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Shadi Khalloul, founder of the Israeli Christian Aramaic Asso­ci­ation, works to keep the culture and lan­guage alive. Rachael Reynolds | Courtesy

On Wednesday, the Israeli Knesset passed a bill allowing Aramaic Chris­tians to reg­ister for free as their own eth­nicity in Israel.

Pre­vi­ously, Aramaic Chris­tians had to pay a cum­bersome $400 to reg­ister in the Israeli state. But now, according to Shadi Khalloul, the founder of the Israeli Christian Aramaic Asso­ci­ation, this bill not only makes it much easier for Aramaic Chris­tians to reg­ister, but also will help the state of Israel to rec­ognize the Aramaic Christian com­munity as sep­arate from their Arabic Muslim neighbors.

Khalloul belongs to a group of about 10,000 Maronite Chris­tians who live in Israel. The Maronite Church dates back to A.D. 350 and was set apart largely because its members con­tinued to speak Aramaic, which many believe to be the lan­guage of Jesus.

In northern Israel, close to the Lebanese border, the ruins of Kfar Baram, an old Maronite Christian village, stand to tell the story of how the sect today is fighting to retain its culture. In 1953, amid danger on the Lebanese border, the new Israeli gov­ernment told Chris­tians in the village to evacuate their homes and move to Jish.

The Chris­tians returned later and found the buildings were destroyed by the Israeli Defense Forces. Khalloul said this was because it was dif­ficult for the Israeli gov­ernment to dis­tin­guish between the Aramaic Chris­tians who used to live there and their Arabic Muslim neighbors, many of whom aim for Israel’s destruction. Khalloul worked for 10 years up until now to pass a bill that would establish Aramaic Chris­tianity as a dis­tinct eth­nicity, and he hopes to con­tinue strength­ening Christian-Jewish rela­tions.

“Your fathers are our fathers,” he said on behalf of his com­munity. “We are proud to be sons of the same race … and we hope that God will save the Jews from per­se­cution.”

In addition to pre­serving his people’s eth­nicity, Khalloul is also helping to revive the lan­guage of the Maronite Church, Aramaic. One way his com­munity in Jish does this is through Aramaic summer camps for children.

On their January trip to Israel, 42 stu­dents and two pro­fessors from Hillsdale visited Kfar Baram and recited the Lord’s Prayer together in Aramaic while standing inside the old stone Church of Maria. The lan­guage is close to Israel’s national lan­guage, Hebrew. According to Khalloul, the two lan­guages enrich each other and share similar words. Khalloul said he wants to see a revival of Aramaic among Chris­tians similar to that which occurred with Hebrew among the Jews over the past 100 years.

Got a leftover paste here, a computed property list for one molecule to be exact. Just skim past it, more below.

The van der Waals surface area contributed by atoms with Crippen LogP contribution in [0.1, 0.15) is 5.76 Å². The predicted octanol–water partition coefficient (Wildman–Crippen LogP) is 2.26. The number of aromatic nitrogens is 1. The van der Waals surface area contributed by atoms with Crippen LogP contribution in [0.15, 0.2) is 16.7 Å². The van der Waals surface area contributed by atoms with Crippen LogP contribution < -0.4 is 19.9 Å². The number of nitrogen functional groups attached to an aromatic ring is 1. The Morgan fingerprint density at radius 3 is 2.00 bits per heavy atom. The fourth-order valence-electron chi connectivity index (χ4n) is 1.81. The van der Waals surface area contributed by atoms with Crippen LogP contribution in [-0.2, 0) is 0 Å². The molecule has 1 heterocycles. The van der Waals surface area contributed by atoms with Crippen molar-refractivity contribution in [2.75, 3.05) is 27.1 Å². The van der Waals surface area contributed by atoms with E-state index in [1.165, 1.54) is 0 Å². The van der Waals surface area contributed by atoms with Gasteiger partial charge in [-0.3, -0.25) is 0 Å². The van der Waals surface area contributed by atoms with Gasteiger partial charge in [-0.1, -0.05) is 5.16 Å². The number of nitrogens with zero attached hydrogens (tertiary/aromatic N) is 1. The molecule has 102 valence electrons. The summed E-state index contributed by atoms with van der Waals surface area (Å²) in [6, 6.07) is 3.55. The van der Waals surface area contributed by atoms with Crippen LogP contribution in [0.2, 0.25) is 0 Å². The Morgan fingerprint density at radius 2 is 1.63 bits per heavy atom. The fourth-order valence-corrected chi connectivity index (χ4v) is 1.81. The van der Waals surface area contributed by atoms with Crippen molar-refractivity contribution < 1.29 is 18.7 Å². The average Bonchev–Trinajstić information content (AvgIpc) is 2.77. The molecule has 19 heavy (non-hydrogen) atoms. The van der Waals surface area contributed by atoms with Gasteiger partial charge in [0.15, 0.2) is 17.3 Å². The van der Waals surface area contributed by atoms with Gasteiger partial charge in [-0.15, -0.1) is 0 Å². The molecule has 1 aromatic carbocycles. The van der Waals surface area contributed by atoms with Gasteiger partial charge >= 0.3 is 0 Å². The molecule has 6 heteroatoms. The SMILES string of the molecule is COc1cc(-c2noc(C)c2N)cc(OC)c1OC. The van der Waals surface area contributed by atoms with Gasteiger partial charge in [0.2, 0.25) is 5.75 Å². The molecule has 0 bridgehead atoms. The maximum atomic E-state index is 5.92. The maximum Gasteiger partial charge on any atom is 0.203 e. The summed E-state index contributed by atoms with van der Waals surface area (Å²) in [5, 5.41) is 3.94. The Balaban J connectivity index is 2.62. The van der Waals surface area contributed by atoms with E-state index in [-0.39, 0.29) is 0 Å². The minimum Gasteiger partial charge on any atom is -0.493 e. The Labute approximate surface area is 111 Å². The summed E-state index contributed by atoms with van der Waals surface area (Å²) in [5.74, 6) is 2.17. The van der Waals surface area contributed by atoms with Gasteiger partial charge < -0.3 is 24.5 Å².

“If the Jews suc­ceeded, we can succeed,” Khalloul said.

Hillsdale’s tour guide on the trip, Jeremy Collins, sug­gested two dif­ferent pos­si­bil­ities for the lan­guage of Jesus: some claim that he spoke Hebrew, since many works and letters from Jesus’s time were written in Hebrew, and the lan­guage was pos­sibly spoken up until the fifth century. Others, including the pope, suggest that he spoke Aramaic.

Several Hillsdale stu­dents said they enjoyed getting to meet Khalloul and hear about the work he is doing there.

“I think it’s really cool he’s reviving an old lan­guage,” sophomore Calvin Kinney said. “It’s also cool to see his per­sis­tence since his village has been destroyed.”

Chris­tians make up only about 2 percent of the Israeli pop­u­lation, and there are only about 10,000 Maronite Chris­tians cur­rently living in Israel. While there is cer­tainly danger for Chris­tians in living in the Middle East, Khalloul said he is thankful to live in Israel.

“Chris­tians in Israel feel safe and pro­tected because of Israel’s strong mil­itary,” he said. “If this would be weakened, we would have problems. If Israel is strong, we as Chris­tians are strong and safe as well.”

Sophomore Katarina Bradford said Khalloul’s sit­u­ation demon­strates that Israel is an anomaly in the Middle East.

“I asked him what life is like as a Christian in Israel,” she said. “He said it is won­derful. It is the only place in the Middle East where he can have lunch with a Muslim, a Jew, a Christian, a homo­sexual, and an atheist, and have a peaceful meal … Chris­tians are such a minority in the nation of Israel and you think they would be mar­gin­alized, but it’s the only place where you can live in the Middle East and thrive.”